Since Java 1.6 the JVM can run a myriad of programming languages on top of instead of just Java. I conceptually understand how Java is run on the Java VM, but not how other languages can run on it as well. To me, it all looks like black magic. Do you have any articles to point me to so I can better understand how this all fits together?
The key is the native language of the JVM: the Java bytecode. Any language can be compiled into bytecode which the JVM understands - all you need for this is a compiler emitting bytecode. From then on, there is no difference from the JVM's point of view. So much so that you can take a compiled Scala, Clojure, Jython etc. class file and decompile it (using e.g. JAD) into normal looking Java source code.
You can find more details about this in the following articles / threads:
I am not aware of any fundamental changes in the Java 5 or 6 JVMs which would have made it possible or easier for (code compiled from) other languages to run on it. In my understanding, the JVM 1.4 was more or less as capable in that respect as JVM 6 (there may be differences though; I am not a JVM expert). It was just that people started to develop other languages and/or bytecode compilers in the first half of the decade, and the results started to appear (and become wider known) around 2006 when Java 6 was published.
However, all these JVM versions share some limitations: the JVM is statically typed by nature, and up to release 7, did not support dynamic languages. This has changed with the introduction of
invokedynamic, a new bytecode instruction which enables method invocation relying on dynamic type checking.
A virtual machine, like the JVM, is a program that accepts as input, usually files, a set of simple instructions (that are usually easy to convert to real CPU instructions), and actually compiles and runs them as native CPU instructions (usually using an on-demand compiler such as HotSpot or JIT).
It's essentially a layer of abstraction. It's usually much easier to port VM instruction set implementations to different processor architectures, because of several similarities (such as being stack based). It's also much easier to port different programming languages to VM instructions, since it's more oriented toward modern programming languages than the primitive CPU instructions. Many Virtual Machines such as the JVM and the CLR (.NET) contain instructions for calling virtual methods, and creating object instances.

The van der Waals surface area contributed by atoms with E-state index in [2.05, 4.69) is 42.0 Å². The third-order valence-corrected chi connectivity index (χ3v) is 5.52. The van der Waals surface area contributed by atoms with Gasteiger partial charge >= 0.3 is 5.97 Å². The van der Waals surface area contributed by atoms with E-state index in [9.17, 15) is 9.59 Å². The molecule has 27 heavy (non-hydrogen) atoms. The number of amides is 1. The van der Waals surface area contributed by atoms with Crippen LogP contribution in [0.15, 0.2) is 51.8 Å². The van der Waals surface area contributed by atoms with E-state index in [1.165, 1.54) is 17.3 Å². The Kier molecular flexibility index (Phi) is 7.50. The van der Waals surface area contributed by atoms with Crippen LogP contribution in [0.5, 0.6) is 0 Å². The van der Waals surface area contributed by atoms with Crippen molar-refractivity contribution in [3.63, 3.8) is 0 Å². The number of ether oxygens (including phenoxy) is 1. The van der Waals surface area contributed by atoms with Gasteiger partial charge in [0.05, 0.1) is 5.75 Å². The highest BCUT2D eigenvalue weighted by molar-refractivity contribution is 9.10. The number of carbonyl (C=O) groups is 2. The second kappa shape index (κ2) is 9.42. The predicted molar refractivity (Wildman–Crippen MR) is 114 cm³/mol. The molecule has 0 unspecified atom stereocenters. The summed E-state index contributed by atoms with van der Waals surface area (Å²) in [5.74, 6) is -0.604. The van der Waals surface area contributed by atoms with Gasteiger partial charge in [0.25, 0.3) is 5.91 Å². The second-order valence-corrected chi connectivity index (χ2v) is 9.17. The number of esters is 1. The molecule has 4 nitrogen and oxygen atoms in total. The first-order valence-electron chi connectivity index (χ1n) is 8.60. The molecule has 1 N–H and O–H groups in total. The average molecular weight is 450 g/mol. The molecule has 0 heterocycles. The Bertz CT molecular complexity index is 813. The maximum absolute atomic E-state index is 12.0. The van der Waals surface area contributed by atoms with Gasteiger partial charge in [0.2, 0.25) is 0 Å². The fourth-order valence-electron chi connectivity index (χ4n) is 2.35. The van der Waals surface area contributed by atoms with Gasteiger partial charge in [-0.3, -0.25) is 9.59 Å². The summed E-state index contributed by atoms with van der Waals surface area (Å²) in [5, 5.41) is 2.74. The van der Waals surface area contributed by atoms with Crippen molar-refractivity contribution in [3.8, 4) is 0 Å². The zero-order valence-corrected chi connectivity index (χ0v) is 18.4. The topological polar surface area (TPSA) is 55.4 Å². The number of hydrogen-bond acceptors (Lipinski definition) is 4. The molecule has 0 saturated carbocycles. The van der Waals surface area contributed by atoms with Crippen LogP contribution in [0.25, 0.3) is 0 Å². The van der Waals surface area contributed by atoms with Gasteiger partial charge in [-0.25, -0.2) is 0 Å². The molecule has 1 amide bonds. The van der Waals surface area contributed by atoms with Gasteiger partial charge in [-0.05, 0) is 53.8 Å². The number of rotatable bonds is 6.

So let's take a language for example. Call it MyLanguage. Since it is a programming language, it ultimately compiles down to a set of some CPU architecture instructions. So that means that, given a compatible, flexible Virtual Machine instruction set, it's also possible to compile MyLanguage down to a set of that VM's instructions.
There are always question of efficiency, since you might need to hack some workarounds in VM instruction sets that you wouldn't have to do natively, but it's still possible.
For a moment just think of the JVM as a processor with its own instruction set like maybe the x86. The processor can execute say C code that has been compiled into into its machine language. Applying the same analogy to the JVM, Other languages can be executed on the JVM just like on other processors if those languages are compiled down to the machine instructions of the JVM. The JVM can then run these instructions for language X.